On top of that, you also level up and choose perks for one of the three playable classes that can have a big impact on your playstyle.

Light Speed

It’s a tactical game through and through, and a satisfying one, precisely because of how fast the game feels.

You aren’t telling your character to move behind a wall and take a shot. You’re simply darting behind cover, shooting three dudes, and reloading before you move to the other side of the wall and shoot three other dudes. Sure, it’s using all the statistical conventions of a turn-based game, but it never feels that way.

Jupiter Hell difficulty selection screen.
Lots of difficulty settings! Yay!

That clever combination does a lot to carry the game because it’s on the lighter side underneath it. Jupiter Hell will kick your teeth in, but some of it can be due to bad luck. Or in my case, getting greedy with the movement system. It’s more tactical than a straight shooter, but there isn’t much in the way of options. You generally just move behind cover and shoot while occasionally tossing a grenade or blowing up a barrel.

Every weapon has pros and cons, and you do have to think about when to switch, given the game’s time consumption system. But that’s about as deep as the gameplay goes. You can pull off some pretty neat builds with perks and weapon mods though, which is nice.

Repetitive Eye Strain

The visuals are great, but they aren’t always clear. I often found it difficult to properly see what was going on due to the darker shading of the game’s visual style, how far the camera is pulled back or an enemy behind a wall or object. You often have to take a second and look at the name and stats of an enemy in the top right of the screen to understand what you’re targeting. But that info is so small, and out of the way, it’s easy to forget about.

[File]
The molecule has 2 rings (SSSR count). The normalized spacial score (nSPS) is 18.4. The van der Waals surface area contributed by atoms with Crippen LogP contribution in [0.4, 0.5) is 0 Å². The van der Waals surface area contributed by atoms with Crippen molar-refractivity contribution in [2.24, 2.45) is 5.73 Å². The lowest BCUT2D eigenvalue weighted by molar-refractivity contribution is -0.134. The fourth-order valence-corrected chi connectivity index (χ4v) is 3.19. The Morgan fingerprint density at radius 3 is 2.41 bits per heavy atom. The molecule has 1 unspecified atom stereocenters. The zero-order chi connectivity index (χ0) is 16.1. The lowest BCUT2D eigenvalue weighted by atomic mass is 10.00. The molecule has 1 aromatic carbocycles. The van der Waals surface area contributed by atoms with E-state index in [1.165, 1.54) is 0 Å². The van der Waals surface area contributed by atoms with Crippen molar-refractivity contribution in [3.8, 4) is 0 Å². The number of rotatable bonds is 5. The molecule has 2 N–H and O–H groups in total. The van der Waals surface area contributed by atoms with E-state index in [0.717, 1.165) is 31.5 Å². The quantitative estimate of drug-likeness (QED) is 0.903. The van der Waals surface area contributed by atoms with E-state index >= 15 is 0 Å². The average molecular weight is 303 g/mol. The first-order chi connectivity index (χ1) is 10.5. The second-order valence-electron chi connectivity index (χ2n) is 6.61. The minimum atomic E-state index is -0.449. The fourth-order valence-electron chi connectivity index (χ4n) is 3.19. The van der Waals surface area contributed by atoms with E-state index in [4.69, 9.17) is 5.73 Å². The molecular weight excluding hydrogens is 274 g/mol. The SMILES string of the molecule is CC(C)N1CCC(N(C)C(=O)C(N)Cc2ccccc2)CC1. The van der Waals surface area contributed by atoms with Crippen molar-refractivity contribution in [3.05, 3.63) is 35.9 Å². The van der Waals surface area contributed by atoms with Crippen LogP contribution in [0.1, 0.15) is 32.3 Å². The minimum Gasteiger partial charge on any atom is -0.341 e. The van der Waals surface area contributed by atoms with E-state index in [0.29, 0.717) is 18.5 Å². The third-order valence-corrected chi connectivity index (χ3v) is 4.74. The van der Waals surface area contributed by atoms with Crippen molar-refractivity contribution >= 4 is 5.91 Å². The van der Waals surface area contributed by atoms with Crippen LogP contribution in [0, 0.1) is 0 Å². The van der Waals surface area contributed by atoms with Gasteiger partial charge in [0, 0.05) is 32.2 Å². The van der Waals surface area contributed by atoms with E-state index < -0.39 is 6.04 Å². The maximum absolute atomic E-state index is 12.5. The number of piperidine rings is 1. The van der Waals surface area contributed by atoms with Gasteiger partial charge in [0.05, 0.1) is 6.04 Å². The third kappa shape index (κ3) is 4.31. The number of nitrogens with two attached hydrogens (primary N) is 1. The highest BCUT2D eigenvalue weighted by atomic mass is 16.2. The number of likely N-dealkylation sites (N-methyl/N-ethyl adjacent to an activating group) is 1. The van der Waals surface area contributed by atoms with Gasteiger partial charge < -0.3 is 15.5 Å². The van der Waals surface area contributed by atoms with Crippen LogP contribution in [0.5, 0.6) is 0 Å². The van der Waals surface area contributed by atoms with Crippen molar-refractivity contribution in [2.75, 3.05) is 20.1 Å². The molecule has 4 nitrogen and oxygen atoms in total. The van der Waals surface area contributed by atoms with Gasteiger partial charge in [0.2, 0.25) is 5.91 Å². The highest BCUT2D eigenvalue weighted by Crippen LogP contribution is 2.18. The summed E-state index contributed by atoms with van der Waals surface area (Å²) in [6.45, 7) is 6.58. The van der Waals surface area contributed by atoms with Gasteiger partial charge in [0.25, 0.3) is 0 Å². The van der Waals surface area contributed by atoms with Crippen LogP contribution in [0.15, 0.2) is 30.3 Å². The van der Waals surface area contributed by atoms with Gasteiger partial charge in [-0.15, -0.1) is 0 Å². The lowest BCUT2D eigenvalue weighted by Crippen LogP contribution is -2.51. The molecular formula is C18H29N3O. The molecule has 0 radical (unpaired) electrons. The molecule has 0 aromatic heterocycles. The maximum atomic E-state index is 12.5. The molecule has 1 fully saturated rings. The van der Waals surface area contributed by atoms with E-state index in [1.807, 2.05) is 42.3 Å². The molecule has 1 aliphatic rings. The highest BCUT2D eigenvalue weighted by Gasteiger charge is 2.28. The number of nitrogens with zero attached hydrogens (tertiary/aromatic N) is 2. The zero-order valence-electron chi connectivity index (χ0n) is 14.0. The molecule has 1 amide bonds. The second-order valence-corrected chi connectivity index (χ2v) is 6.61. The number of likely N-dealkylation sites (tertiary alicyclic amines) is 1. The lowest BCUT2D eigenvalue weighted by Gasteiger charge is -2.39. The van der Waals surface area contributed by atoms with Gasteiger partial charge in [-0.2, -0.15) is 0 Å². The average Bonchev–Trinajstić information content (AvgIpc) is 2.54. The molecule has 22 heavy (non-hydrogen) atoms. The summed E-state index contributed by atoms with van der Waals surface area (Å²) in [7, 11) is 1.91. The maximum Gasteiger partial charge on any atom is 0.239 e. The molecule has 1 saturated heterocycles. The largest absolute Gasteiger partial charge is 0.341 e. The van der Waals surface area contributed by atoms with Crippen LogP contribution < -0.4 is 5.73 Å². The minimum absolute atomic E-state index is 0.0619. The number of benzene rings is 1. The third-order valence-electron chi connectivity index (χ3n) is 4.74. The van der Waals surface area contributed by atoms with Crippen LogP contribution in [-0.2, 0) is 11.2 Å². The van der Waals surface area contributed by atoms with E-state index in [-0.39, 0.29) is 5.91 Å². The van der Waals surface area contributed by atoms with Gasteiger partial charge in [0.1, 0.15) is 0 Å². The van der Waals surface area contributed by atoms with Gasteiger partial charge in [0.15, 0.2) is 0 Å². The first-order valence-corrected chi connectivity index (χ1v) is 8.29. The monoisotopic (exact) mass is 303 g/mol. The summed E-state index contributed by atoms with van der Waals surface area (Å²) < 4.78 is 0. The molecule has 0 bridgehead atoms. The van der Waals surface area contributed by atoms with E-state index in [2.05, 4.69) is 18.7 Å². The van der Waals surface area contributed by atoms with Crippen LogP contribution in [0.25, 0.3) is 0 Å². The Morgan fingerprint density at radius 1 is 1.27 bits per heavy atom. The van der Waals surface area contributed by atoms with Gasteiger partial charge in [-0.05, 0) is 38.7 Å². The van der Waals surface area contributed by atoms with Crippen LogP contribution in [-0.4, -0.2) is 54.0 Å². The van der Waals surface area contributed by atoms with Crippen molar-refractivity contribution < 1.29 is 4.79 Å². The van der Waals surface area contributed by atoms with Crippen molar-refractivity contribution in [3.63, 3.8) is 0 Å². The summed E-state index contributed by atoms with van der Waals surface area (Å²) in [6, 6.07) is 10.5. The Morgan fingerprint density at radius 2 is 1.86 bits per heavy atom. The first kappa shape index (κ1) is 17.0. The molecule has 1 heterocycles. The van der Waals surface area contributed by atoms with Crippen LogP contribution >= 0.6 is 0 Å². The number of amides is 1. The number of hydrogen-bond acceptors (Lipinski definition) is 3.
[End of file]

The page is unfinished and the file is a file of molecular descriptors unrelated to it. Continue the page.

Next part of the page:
Top down view of the Callisto stations dark corridors in Jupiter Hell
Trying to make out the action can strain the eyes a bit.

Jupiter Hell is a traditional roguelike too. That means there is no meta progression. Your progress is determined entirely by you progressively growing as a player. The game does feature several difficulty settings, which is great. However, being lightweight causes the repetition to become grating pretty quickly.

Playing through the first couple levels means the same weapon types are always going to drop, and you’re going to fight the same enemies with very little variation. The roster of enemy types is a little small in the first place and is compounded by the fact that you fight them over and over again with the same pistol, shotgun, and revolver combo at the start of every run. It begins to feel less like a Doom baby, and more like groundhog day.

Verdict on Jupiter Hell

Jupiter Hell is a game that can definitely grab you if you are a fan of roguelikes or even fast-paced shooters. Its longevity is going to depend on your feelings on game mastery. It features a variety of difficulty settings and several special trials and challenges beyond the main game.

Each of them will test your ability to adapt and use the game’s systems to succeed. Sure, it’s on the shallower side for the genre, but limitation breeds innovation, and you will need to stay focused if you want to do well.

The fast-paced nature makes Jupiter Hell stand out from the crowd alongside a retro-style interface that’s nostalgic while incorporating all the modern conveniences we have come to expect. The shallowness and repetition hit faster than I would like, but there’s no denying that Jupiter Hell’s combination of rip and tear with chess-like flair is a mixture Doomed to succeed.

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  • Great blend of fast paced shooter action with a traditional roguelike
  • Difficulty Settings present
  • Clever time management is interesting
  • Neat retro interface with modern sensibilities


  • No Mouse support
  • It is fairly lightweight for the genre with few tactical options
  • Lack of variety in the gameplay and enemies gets repetitive quickly
  • Sometimes it is difficult to see what’s going on